The American pianist, composer, teacher, Franko Richmond, was the son of Logan Allen Richmond and the late Eloisa D'Agostino of Williamsport, Pa. His first piano teacher was his mother, a great lover of classical music. He began his lifelong love affair with music and the piano as a child prodigy and international competition pianist, performing in Carnegie Hall and on tour in the USA. By the time he entered college, he and his two brothers, all three classically trained pianists and known as the Richmond Brothers, had appeared in nearly 500 concerts. Franko Richmond was protege of both classical concert pianist Earl Wild and the great international jazz legend Ahmad Jamal.
Like many another contemporary musician, Franko Richmond's artistry was deeply rooted in the classics. In 1970 he presented a formal, all classical recital at Penn State University. Shortly thereafter the entire program was privately recorded, and recently that recording was released in CD form. At age 23, he made an historic appearance as the guest soloist with the National Symphony Orchestra at the Kennedy Center in Washington, D.C., playing Gershwin’s Rhapsody in Blue under the baton of conductor, Antal Doráti. Unfortunately, very few of his legions of admirers have ever heard him in the classical repertoire. He was known as a supremely gifted all-around musician and composer, blessed with an immense technique and an endless supply of melodic invention in the modern pop, Latin and jazz idioms. Moreover, he has taken elements from all of them and forged a personal keyboard style which he likes to call "world fusion", something distinctly and recognizably his own.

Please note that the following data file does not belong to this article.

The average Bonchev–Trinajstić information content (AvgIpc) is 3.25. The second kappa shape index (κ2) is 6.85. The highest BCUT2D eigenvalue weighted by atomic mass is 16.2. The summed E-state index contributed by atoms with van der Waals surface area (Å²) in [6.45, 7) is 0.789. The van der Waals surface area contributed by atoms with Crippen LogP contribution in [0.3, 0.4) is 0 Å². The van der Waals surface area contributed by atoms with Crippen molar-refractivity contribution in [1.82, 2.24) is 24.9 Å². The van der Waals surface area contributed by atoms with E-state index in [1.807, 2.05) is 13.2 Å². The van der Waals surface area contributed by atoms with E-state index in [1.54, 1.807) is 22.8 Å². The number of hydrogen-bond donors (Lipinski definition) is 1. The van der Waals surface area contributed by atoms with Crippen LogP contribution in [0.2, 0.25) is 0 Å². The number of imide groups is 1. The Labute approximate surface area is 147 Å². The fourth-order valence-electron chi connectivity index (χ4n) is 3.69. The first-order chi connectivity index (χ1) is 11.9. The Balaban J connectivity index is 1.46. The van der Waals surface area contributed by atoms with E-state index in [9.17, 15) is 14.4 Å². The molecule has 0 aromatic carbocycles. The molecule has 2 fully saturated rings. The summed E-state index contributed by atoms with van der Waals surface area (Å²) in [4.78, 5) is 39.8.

During his twenty years as the resident pianist at the international Hotel Thayer in West Point, New York, Franko Richmond's remarkable career featured appearances with major orchestras and concerts at Eisenhower Hall with stars including Dizzy Gillespie, Red Skelton, Rodney Dangerfield, Bill Cosby and Dinah Shore. He also did cabaret theatre productions, jazz clubs, Woodstock anniversary concerts and special events. His performances abroad include Sydney, Australia; Naples, Italy; Istanbul, Turkey; Manaus (in the Amazon region) and Rio de Janeiro, Brazil among other places.
His environmental theme song, The Time Has Come, received world-wide television coverage to 50 countries and was sung in Portuguese, Spanish and English by 150 international students who were re-foresting an area of the Amazon Rainforest as part of the 1992 United Nations Earth Summit in Brazil. The Time Has Come was chosen as the first ever theme title and song for the 25th anniversary of Earth Day in the USA and abroad by the president, board and staff at Earth Day, USA in New Hampshire and Earth Day Int'l in California.
Franko Richmond was listed in the prestigious roster of internationally recognized Steinway Artists, published by Hal Leonard and registered with BMI. He was a recording artist and had co-authored three Broadway shows; one with Tom Chiodo and Galen Blum, Adventures in the Great Beyond, which ran off-Broadway at the Harold Klurman Theater in NY; his second with Dr. Alice Kahn Ladas, Run for Your Life, in New York and Chicago; and, his most recent collaboration with Hollywood TV writer Blake Hunter (Who's the Boss?) is Mavis and the Three Bears, a musical fable produced at The Red Barn Theatre in Key West, Florida. He wrote a movie score and had 10 CD recordings of his various styles of music that run the gamut from classical, jazz and Latin, originals, pop, show tunes, standards, rock and more. Franko Richmond taught at the Florida Keys Community College and had many private students. He and his producer/artist wife, Gail Lima lived in Key West.
After a three-and-a-half-year battle with cancer, Franko Richmond died in January 2009 at his home, with his wife Gail Lima by his side. He was 60. He is survived by brothers Norman Richmond and Dennis Richmond; son Ivan Richmond; and grandchildren Isabella, age 6, and Javier, 4.